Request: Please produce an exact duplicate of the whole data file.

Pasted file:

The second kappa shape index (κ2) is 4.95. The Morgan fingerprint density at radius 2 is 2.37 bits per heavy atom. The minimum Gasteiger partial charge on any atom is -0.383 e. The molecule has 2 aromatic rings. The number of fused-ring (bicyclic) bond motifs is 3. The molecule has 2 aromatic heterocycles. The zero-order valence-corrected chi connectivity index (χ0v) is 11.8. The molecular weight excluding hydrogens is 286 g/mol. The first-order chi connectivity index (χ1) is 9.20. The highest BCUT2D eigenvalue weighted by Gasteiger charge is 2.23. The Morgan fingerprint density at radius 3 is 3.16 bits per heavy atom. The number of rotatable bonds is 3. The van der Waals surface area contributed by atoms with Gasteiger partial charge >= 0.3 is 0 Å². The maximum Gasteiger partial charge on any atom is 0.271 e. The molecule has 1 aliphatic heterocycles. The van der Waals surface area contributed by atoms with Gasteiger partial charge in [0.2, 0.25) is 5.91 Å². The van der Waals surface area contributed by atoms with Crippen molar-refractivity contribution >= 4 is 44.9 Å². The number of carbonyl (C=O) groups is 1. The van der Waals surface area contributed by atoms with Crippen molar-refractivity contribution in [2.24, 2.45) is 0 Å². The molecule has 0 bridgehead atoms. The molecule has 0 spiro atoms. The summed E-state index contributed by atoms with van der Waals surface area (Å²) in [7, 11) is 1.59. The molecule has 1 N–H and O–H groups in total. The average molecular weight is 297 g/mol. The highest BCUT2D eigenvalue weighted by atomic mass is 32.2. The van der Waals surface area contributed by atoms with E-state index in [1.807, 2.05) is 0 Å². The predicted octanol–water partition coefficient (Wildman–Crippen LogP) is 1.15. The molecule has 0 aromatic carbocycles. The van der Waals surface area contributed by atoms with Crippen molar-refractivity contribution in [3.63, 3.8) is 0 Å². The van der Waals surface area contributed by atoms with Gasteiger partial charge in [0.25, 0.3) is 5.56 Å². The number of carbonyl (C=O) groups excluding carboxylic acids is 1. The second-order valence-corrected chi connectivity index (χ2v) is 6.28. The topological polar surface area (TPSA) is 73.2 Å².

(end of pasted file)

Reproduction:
The second kappa shape index (κ2) is 4.95. The Morgan fingerprint density at radius 2 is 2.37 bits per heavy atom. The minimum Gasteiger partial charge on any atom is -0.383 e. The molecule has 2 aromatic rings. The number of fused-ring (bicyclic) bond motifs is 3. The molecule has 2 aromatic heterocycles. The zero-order valence-corrected chi connectivity index (χ0v) is 11.8. The molecular weight excluding hydrogens is 286 g/mol. The first-order chi connectivity index (χ1) is 9.20. The highest BCUT2D eigenvalue weighted by Gasteiger charge is 2.23. The Morgan fingerprint density at radius 3 is 3.16 bits per heavy atom. The number of rotatable bonds is 3. The van der Waals surface area contributed by atoms with Gasteiger partial charge >= 0.3 is 0 Å². The maximum Gasteiger partial charge on any atom is 0.271 e. The molecule has 1 aliphatic heterocycles. The van der Waals surface area contributed by atoms with Gasteiger partial charge in [0.2, 0.25) is 5.91 Å². The van der Waals surface area contributed by atoms with Crippen molar-refractivity contribution >= 4 is 44.9 Å². The number of carbonyl (C=O) groups is 1. The van der Waals surface area contributed by atoms with Crippen molar-refractivity contribution in [2.24, 2.45) is 0 Å². The molecule has 0 bridgehead atoms. The molecule has 0 spiro atoms. The summed E-state index contributed by atoms with van der Waals surface area (Å²) in [7, 11) is 1.59. The molecule has 1 N–H and O–H groups in total. The average molecular weight is 297 g/mol. The highest BCUT2D eigenvalue weighted by atomic mass is 32.2. The van der Waals surface area contributed by atoms with E-state index in [1.807, 2.05) is 0 Å². The predicted octanol–water partition coefficient (Wildman–Crippen LogP) is 1.15. The molecule has 0 aromatic carbocycles. The van der Waals surface area contributed by atoms with Crippen molar-refractivity contribution in [3.63, 3.8) is 0 Å². The van der Waals surface area contributed by atoms with Gasteiger partial charge in [0.25, 0.3) is 5.56 Å². The number of carbonyl (C=O) groups excluding carboxylic acids is 1. The second-order valence-corrected chi connectivity index (χ2v) is 6.28. The topological polar surface area (TPSA) is 73.2 Å².